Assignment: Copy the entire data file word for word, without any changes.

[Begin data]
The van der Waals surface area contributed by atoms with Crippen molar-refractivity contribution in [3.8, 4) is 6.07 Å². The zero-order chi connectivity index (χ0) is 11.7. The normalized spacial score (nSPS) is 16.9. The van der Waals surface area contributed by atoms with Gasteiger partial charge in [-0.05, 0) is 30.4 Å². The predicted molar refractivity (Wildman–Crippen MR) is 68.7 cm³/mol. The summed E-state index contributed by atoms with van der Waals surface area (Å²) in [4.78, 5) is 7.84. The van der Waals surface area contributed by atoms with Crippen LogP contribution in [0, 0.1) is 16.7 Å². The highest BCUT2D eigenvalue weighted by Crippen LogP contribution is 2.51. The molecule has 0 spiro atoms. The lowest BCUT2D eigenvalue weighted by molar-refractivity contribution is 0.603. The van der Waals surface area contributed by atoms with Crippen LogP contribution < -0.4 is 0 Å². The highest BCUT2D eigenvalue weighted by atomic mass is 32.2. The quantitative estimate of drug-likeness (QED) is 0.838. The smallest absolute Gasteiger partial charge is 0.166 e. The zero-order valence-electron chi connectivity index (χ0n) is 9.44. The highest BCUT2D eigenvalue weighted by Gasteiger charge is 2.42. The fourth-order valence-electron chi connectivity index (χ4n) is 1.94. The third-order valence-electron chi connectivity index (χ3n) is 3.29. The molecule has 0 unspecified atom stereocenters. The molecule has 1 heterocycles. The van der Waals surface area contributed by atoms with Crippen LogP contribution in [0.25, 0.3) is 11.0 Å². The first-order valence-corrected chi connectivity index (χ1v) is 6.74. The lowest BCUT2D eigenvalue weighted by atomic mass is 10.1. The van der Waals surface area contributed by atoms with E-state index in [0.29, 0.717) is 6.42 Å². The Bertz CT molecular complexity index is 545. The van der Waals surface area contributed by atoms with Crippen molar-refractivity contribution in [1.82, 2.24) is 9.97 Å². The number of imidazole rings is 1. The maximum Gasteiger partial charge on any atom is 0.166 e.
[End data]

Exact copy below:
The van der Waals surface area contributed by atoms with Crippen molar-refractivity contribution in [3.8, 4) is 6.07 Å². The zero-order chi connectivity index (χ0) is 11.7. The normalized spacial score (nSPS) is 16.9. The van der Waals surface area contributed by atoms with Gasteiger partial charge in [-0.05, 0) is 30.4 Å². The predicted molar refractivity (Wildman–Crippen MR) is 68.7 cm³/mol. The summed E-state index contributed by atoms with van der Waals surface area (Å²) in [4.78, 5) is 7.84. The van der Waals surface area contributed by atoms with Crippen LogP contribution in [0, 0.1) is 16.7 Å². The highest BCUT2D eigenvalue weighted by Crippen LogP contribution is 2.51. The molecule has 0 spiro atoms. The lowest BCUT2D eigenvalue weighted by molar-refractivity contribution is 0.603. The van der Waals surface area contributed by atoms with Crippen LogP contribution < -0.4 is 0 Å². The highest BCUT2D eigenvalue weighted by atomic mass is 32.2. The quantitative estimate of drug-likeness (QED) is 0.838. The smallest absolute Gasteiger partial charge is 0.166 e. The zero-order valence-electron chi connectivity index (χ0n) is 9.44. The highest BCUT2D eigenvalue weighted by Gasteiger charge is 2.42. The fourth-order valence-electron chi connectivity index (χ4n) is 1.94. The third-order valence-electron chi connectivity index (χ3n) is 3.29. The molecule has 0 unspecified atom stereocenters. The molecule has 1 heterocycles. The van der Waals surface area contributed by atoms with Crippen LogP contribution in [0.25, 0.3) is 11.0 Å². The first-order valence-corrected chi connectivity index (χ1v) is 6.74. The lowest BCUT2D eigenvalue weighted by atomic mass is 10.1. The van der Waals surface area contributed by atoms with E-state index in [0.29, 0.717) is 6.42 Å². The Bertz CT molecular complexity index is 545. The van der Waals surface area contributed by atoms with Crippen molar-refractivity contribution in [1.82, 2.24) is 9.97 Å². The number of imidazole rings is 1. The maximum Gasteiger partial charge on any atom is 0.166 e.